Growing up, I loved the Bourne movies. Well, actually, I genuinely do feel like I could marry Doug Liman and live a good life with the man after what he produced with The Bourne Identity. Paul Greengrass would be relegated to side-chick for his super-wobbly action scenes that still me the Treadstone headache.
Once the franchise wrapped up – or so we thought until Jeremy Renner had a go and an ageing Matt Damn came back for one more movie – it seemed like the natural way of keeping the franchise alive was via a video game. Why not? People compare Jason Bourne to James Bond all the time, and the walking STD has had enough video games, so why shouldn’t Bourne get one?
He did, eventually, in the form of High Moon Studios’ The Bourne Conspiracy. However, while it’s good, it’s also a letdown on a few fronts, the biggest being the deviation from the under-the-radar killer to a Nathan Drake wannabe. Not just in his body count, mind you, but in his looks, too.
Matt Damon didn’t want his face in a video game – why the hell not? – so we’re left with a Jason Bourne who has the face of a thousand Hollywood leading men. The gold standard template for the late 00s and early 2010s. White. Brown hair. Probably does Crossfit four times a week. You know the drill.
Still, I got over the lack of Matt Damon quite quickly, but what I couldn’t shake during my recent playthrough is just how different this Bourne is to the one in the movies, or even in the books.
Instead of being shown as a resourceful, intelligent operative who works best when he’s blending with the crowd, The Bourne Conspiracy’s hero is more comfortable with a gun in his hand. Matt Damon’s interpretation of the character was notably against guns, and we were often shown his Bourne dismantling and dumping of firearms to show that he was beyond certain aspects of the life he was trying to rediscover.
The Bourne Conspiracy has no problem putting a wide array of firearms in Bourne’s reach, nor does it mind giving players waves of bad guys to shoot at. I can’t remember off the top of my head, but I swear that Matt Damon only killed a handful of enemies with a gun in all four mainline Bourne movies. Within the first half an hour of The Bourne Conspiracy, the amnesiac hero has filled a village graveyard, and come the end credits, he’s up there with the best white psychos that gaming has to offer.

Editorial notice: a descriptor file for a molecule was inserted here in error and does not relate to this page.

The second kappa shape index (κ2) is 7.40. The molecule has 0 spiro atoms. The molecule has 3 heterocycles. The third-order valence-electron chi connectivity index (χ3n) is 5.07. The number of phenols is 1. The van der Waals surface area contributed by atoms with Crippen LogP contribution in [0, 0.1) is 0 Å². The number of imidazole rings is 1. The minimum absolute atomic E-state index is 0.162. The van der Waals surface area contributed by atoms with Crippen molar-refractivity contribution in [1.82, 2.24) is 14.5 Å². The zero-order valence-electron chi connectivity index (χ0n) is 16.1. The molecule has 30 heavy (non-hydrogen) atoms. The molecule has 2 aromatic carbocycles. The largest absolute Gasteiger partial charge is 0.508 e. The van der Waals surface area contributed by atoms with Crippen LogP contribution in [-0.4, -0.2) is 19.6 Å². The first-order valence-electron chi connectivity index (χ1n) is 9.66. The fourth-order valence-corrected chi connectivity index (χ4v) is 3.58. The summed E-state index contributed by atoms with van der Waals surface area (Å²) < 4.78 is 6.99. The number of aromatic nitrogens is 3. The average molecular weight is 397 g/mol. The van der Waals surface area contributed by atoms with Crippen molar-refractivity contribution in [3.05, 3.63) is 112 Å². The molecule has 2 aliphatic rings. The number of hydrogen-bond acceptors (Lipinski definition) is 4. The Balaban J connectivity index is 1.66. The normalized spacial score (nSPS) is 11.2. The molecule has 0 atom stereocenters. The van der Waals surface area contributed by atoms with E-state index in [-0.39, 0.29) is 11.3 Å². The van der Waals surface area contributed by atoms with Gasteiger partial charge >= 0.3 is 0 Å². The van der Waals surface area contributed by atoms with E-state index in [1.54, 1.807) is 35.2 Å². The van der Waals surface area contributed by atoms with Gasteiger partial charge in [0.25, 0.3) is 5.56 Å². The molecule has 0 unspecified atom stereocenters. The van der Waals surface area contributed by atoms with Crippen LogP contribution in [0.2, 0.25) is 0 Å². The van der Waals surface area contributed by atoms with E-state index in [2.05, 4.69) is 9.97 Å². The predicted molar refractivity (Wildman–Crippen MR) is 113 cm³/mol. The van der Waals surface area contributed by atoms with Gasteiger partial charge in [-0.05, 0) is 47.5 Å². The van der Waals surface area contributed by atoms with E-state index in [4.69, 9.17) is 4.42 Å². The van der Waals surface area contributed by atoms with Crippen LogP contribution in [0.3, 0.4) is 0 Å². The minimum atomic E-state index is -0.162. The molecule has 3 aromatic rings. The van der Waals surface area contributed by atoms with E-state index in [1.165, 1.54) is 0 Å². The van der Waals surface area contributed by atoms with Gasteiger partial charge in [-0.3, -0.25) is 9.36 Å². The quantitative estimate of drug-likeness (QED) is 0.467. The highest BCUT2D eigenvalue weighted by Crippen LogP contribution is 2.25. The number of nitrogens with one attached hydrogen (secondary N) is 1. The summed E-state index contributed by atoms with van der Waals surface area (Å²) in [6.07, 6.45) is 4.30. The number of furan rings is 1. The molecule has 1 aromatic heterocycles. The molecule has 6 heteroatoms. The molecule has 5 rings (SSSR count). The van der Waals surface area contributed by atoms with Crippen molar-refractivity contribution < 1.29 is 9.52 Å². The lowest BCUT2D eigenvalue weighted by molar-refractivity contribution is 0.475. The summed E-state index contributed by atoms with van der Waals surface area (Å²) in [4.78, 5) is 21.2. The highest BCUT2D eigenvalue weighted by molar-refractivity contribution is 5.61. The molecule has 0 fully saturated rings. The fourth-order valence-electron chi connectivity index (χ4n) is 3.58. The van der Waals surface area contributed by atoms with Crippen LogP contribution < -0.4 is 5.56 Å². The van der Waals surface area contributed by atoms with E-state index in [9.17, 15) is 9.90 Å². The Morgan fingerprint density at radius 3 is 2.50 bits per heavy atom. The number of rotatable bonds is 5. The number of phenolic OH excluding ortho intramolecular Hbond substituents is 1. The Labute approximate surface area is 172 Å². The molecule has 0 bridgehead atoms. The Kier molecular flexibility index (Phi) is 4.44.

Still, I understand the need to make the game appeal to as wide an audience as possible. By the time The Bourne Conspiracy came out, stealth games were on a rapid decline whereas third-person cover shooters were on the rise. The smart move is to go with the trend, and that’s what High Moon did, though they did manage to break the mould a little and actually throw in a few features that other games would incorporate later on.
For example, the adrenaline meter that fills up as Bourne smashes and shoots bad guys can be used to take out one or more enemies with some cinematic one-shot kills. Sound familiar? It will if you played Splinter Cell Conviction or Blacklist – that’s the mark-and-execute feature, lifted right from a licensed game, of all places.
Licensed games aren’t usually the place to go looking for the next big thing, or small thing, actually, but The Bourne Conspiracy stood out as a fairly decent, if awkward, retelling of one of the best movies the spy genre had come up with in a long time. You have to remember, when The Bourne Identity came out, James Bond was still super shite and had yet to get the Nolan-esque gritty reboot. A game based on such a mature movie was, and I suppose still is, a real rarity.
For a game that retold and expanded the original movie with the very unoriginal storytelling tool of flashbacks, The Bourne Conspiracy wasn’t a bad effort. It was confused at times between being a real mature spy thriller and a balls-to-the-wall action game. But here I am, 15 years later, almost, still wondering what could have been if a sequel game was given the green light. Where could Jason Bourne have ended up within the gaming landscape? Was there, and is there still, a place for quick-time centric melee combat in a video game based on a licensed property? That’s quite specific, but Bourne wouldn’t want anything less.